Why work with Horses?
The most common question I get asked, apart from “I’m sorry what exactly is it you do?” is why work with horses?
There are so many reasons why working with horses is a powerful way of working with clients. As well as many benefits. I’m going to try and cover the main reasons in this blog post. It should be noted that I am talking about happy healthy horses, as in the EPI model they wellbeing of our horses is extremely important. A horse that is emotionally shut down is not going to respond in the same way.
Horses are social, playful herd animals with a particular social structure. They are naturally oriented towards relationships and connection and in turn offer us a way of being authentic in relationships of our own. Horses live in the present moment with awareness. They have honest and healthy relationships with each other.
Horses are prey animals, and because of this they have naturally sensitive and heightened awareness. They communicate with each other non-verbally through body expressions and energy exchanges.
They experience, then respond.
Horses model healthy relationships and ways of being. They are grounded and present. Their authentic and non-judgmental presence creates an amazing space from which to explore our authentic selves.
They are therefore able to give us unique feedback about what we’re bringing to the relationship we share with them. If we try something different, then a horse responds accordingly.
Through this feedback we can tap into and develop awareness of our own thoughts, feelings and beliefs. Horses are play animals and like to explore their surroundings ( and us!).
The main reasons we work with horses are:
They model to us a healthy way of being.
One of the main goals of equine assisted learning is awareness. Awareness gives us choice and allows us to grow and change. (You can find out more about it in my previous blog post). Horses live in Awareness. They are grounded and connected to their environment. They react and they let go. Something we, as people are not very good at. Having the horses living this way in front of us and observing it for ourselves helps us to understand and relate to it better.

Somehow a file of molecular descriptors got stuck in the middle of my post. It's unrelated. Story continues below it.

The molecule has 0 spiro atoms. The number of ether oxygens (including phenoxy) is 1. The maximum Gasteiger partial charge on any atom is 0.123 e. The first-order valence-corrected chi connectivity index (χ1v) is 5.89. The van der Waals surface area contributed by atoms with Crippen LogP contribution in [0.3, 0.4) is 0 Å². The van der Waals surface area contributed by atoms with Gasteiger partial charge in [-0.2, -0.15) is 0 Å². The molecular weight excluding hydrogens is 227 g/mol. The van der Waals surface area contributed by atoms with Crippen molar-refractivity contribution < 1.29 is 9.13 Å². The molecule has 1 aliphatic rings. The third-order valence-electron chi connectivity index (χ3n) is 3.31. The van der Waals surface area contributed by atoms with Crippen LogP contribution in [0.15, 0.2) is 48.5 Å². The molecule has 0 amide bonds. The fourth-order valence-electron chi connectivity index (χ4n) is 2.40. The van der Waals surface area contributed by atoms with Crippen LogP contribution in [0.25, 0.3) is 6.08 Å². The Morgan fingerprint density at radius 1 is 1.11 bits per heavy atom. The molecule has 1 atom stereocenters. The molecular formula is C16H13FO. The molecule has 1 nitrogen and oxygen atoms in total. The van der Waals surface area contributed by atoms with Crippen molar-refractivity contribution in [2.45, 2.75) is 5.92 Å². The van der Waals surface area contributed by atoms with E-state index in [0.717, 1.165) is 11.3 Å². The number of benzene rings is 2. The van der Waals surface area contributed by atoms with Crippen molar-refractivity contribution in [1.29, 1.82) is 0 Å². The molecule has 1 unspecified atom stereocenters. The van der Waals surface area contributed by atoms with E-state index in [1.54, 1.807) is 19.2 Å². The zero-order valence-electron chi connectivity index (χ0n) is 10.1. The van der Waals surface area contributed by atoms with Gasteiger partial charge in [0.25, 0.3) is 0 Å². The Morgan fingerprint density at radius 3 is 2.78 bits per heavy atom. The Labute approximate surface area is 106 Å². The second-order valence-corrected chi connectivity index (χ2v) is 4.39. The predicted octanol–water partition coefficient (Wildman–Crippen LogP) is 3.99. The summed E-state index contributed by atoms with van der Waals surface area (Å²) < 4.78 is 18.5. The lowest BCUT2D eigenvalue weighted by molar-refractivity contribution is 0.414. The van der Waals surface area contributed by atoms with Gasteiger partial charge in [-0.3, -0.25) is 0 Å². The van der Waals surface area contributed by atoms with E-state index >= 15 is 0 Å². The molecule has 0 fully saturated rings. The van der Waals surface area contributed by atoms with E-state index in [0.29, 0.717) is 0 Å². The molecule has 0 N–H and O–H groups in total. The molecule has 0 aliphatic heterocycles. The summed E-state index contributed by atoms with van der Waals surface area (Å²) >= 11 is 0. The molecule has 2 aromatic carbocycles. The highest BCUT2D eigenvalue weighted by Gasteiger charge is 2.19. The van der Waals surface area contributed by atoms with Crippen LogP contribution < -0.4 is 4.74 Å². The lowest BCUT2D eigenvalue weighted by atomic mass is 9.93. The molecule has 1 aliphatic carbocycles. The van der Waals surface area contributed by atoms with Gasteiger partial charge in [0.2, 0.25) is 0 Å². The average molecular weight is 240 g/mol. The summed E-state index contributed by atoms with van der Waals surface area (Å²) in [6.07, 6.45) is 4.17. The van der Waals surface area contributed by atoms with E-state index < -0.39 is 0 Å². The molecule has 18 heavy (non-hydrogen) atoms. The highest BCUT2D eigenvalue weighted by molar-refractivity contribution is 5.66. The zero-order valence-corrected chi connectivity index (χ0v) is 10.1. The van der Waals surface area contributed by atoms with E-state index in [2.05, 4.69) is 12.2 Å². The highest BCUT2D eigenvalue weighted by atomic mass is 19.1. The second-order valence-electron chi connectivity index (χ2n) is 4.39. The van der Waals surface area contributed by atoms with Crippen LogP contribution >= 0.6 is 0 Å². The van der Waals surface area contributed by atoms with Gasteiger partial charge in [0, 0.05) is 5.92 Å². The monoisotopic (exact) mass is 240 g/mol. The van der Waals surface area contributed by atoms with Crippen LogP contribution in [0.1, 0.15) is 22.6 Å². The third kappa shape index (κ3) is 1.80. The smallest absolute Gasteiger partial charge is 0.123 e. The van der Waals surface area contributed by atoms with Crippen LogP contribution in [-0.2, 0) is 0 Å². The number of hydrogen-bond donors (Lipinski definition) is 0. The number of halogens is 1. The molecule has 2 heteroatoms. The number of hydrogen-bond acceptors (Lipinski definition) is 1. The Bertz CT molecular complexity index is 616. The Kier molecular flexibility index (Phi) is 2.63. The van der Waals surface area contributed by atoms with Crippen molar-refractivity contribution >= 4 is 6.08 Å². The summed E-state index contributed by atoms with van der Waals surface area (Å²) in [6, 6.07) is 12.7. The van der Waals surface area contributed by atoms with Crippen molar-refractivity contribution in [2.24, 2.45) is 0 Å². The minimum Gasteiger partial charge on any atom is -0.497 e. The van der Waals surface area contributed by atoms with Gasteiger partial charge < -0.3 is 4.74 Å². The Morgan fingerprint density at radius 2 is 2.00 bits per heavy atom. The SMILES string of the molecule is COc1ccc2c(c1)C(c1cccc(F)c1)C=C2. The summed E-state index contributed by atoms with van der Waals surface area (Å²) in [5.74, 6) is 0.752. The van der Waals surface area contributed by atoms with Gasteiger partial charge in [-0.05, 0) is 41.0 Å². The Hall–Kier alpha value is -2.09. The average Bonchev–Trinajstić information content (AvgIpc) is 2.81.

They are experts at reading body Language.
Horses are a prey animal and a herd animal. They need to be able to read body language to survive. They communicate with each other primarily through body language and use this ability to decide whether what is approaching them is a threat. They can pick on on very subtle cues that we aren’t even aware of. What this means is that they can give us individual feedback about the way we show up in the world and they way they respond to us is a reflection of this.
They are always authentic in their responses.
Living in Awareness means that horses respond in the moment and to how they are feeling in that moment. Horses don’t care about what we are wearing, how much money we make or our background, they care about how we are presenting to them in that moment. What is really great about this is that we can experiment with our approach and get a different responses from the horse. Horses don’t hold on to things like we do and are non judgemental, so the change in approach will get an authentic change in the horse.
They can offer a confirming presence.
Horses can often offer us a calming and supportive presence in EAL. This is particular good for people who have experienced trauma or children as horses aren’t usually connect to the trauma (unlike people) and therefore give a safe place for the client. Horses can offer love and comfort without demanding something in return, which can be a new experience for a lot of people. They offer touch and interaction in a way that isn’t available to clients in room based coaching or therapy.
They are social and curious beings.
Being a herd animal, horses enjoy connection. They are curious about their environment and enjoy playing together. Which means that they enjoy connecting with us and we can even play together. Since they communicate primarily through body language, we have a way of connecting and communicating with them. No matter what your horse experience is.
I am often asked if I could do the same work with another animal and my opinion (and it is my opinion) is no. This doesn’t mean that other animals don’t have roles to play as therapy or assistant animals. Not at all. However in the way I work with clients, I don’t think it would be possible to get the same results with another animal.
We have such a history and connection with the horse and this combined with their unique skill set makes them perfectly suited for this kind of work.
This respect, connection and interest in the horse goes across all cultures, ages and demographics. Which is not true for all animals. What this means is that Equine Assisted Learning (EAL) or Equine Assisted Psychotherapy (EAP) works with lots of different groups of people. From children with trauma to army vets with PTSD, people wanting to work on self development to corporate team building.
I have loved horses since I was a small girl. I am amazed by what they offer in this way of working and it reminds me what incredible beings they are. How much they have to offer beyond a riding horse.
If you are interested in experiencing a EAL session I have coaching spots available. Contact me here to find out more.